Borderline personality disorder (BPD) – pathological personality traits in disinhibition – difficulty establishing or following plans (DSM5).

Over 2% of the population have some degree of BPD. Of this population 8 to 10% commit suicide. This rate is more than 50 times the rate of suicide in the general population and ten times the rate of suicides due to depression.  This blog is an attempt to understand the nature of one of the traits, disinhibition, so that we can survive and even thrive with BPD.

As a society we seem to feel the need to label mental disorders so we can understand them and provide a platform for funding and treatment. In my case a suitable diagnosis was needed before I would qualify for long term disability. The danger of course is that we begin to become our labels which may interfere with the treatment we are attempting to obtain. However, labels can be useful if they give us a clear description of our traits so that we can create strategies to cope with them. I want to be perfectly clear. I no longer have BPD because I no longer have a disorder. I still have traits because they are part of my mental circuitry, but I now control them; they do not control me. I have gotten to this position through hard work, consistent self-analysis, and forcing changes upon my reluctant brain.

BPD is such a difficult mental condition to define as it covers a whole spectrum of negative and harmful thought and behavior patterns. Since the DSM5 has been published psychologists have been scrambling to put the traits listed in measurable terms to define a condition that seems to be too broad to define. However, it is generally acknowledged that detailed definition is needed before we can identify the specific patterns in order to make specific strategies to change them.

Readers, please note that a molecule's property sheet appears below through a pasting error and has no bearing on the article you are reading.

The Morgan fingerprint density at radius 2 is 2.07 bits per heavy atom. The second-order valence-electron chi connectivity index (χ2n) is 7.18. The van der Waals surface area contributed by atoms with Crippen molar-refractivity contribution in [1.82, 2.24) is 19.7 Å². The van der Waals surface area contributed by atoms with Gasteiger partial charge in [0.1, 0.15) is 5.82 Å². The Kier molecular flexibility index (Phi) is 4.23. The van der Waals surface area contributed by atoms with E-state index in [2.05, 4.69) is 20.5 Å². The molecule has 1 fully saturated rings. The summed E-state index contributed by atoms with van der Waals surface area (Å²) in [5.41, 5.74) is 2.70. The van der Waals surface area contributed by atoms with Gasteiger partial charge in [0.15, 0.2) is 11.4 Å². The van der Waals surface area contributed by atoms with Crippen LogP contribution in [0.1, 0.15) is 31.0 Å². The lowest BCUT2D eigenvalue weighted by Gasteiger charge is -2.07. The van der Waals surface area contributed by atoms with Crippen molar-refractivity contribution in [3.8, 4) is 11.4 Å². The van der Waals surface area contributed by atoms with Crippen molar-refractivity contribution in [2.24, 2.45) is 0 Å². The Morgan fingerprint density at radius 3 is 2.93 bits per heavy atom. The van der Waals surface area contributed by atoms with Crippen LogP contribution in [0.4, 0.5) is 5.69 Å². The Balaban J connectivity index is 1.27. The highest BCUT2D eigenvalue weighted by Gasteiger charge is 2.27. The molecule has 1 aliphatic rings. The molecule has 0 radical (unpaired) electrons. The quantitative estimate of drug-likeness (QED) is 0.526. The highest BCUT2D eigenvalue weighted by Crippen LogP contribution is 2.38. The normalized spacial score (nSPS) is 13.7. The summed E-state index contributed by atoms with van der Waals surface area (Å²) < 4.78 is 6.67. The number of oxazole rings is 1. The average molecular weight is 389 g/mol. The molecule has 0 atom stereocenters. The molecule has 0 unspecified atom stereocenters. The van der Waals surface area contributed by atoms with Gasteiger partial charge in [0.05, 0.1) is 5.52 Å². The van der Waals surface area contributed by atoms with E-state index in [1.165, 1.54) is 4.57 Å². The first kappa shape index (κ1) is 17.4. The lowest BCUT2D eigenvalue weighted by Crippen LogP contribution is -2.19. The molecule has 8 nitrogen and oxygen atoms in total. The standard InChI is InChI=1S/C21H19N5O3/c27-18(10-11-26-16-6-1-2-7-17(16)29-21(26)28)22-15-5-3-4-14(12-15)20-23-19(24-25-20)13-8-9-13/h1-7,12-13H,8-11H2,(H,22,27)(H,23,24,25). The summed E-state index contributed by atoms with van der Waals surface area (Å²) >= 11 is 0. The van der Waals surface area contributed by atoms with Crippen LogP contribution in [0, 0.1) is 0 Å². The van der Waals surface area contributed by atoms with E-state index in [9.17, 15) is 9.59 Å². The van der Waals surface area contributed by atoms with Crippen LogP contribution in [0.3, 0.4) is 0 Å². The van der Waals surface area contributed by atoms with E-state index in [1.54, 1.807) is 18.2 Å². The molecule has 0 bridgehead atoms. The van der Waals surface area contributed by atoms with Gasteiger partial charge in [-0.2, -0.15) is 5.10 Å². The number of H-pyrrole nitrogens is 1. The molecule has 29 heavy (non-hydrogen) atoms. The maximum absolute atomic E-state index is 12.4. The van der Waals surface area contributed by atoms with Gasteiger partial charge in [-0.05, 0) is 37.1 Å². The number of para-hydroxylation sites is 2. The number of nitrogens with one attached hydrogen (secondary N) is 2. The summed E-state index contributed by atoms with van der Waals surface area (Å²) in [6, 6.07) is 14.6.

One of the difficult areas to define is disinhibition, particularly being able to plan and live according to the plan. Whiteside and Lynam[1]  developed the UPPS-P Model of Impulsive Personality consisting of negative urgency, lack of premeditation, lack of perseveration, sensation seeking, and (lack of) positive urgency. The UPPS-P consists of 59 statements rated on a 1 to 4 scale from “agree strongly” to “disagree strongly.” In their attempt to establish reliability and validity they noted that lack of premeditation and lack of perseverance showed similar effect sizes across alcohol/substance use disorders, suicidality, and borderline personality disorder. Further research using the UPPS-P has indicated that lack of perseverance and lack of premeditation are considered key components of disinhibition[2].

So what does this mean in practical terms? Let’s assume for a moment (highly unscientific) that we all have the mental capacity to plan; then the question is “Why are those of us with BPD having difficulty creating a better life plan and making better choices?” Speaking on a personal level, I have no difficulty making five year plans, one year plans, and following daily objectives when it comes to my professional and financial decision making. I even have a daily to-do list for organizing my daily routines. Where it tends to breakdown is on the highly emotional personal level. In the distant past, when my emotions entered the equation, I tended to panic, believing that the worst was about to happen (again) unless I took immediate actions to prevent the catastrophe which was about to hit me.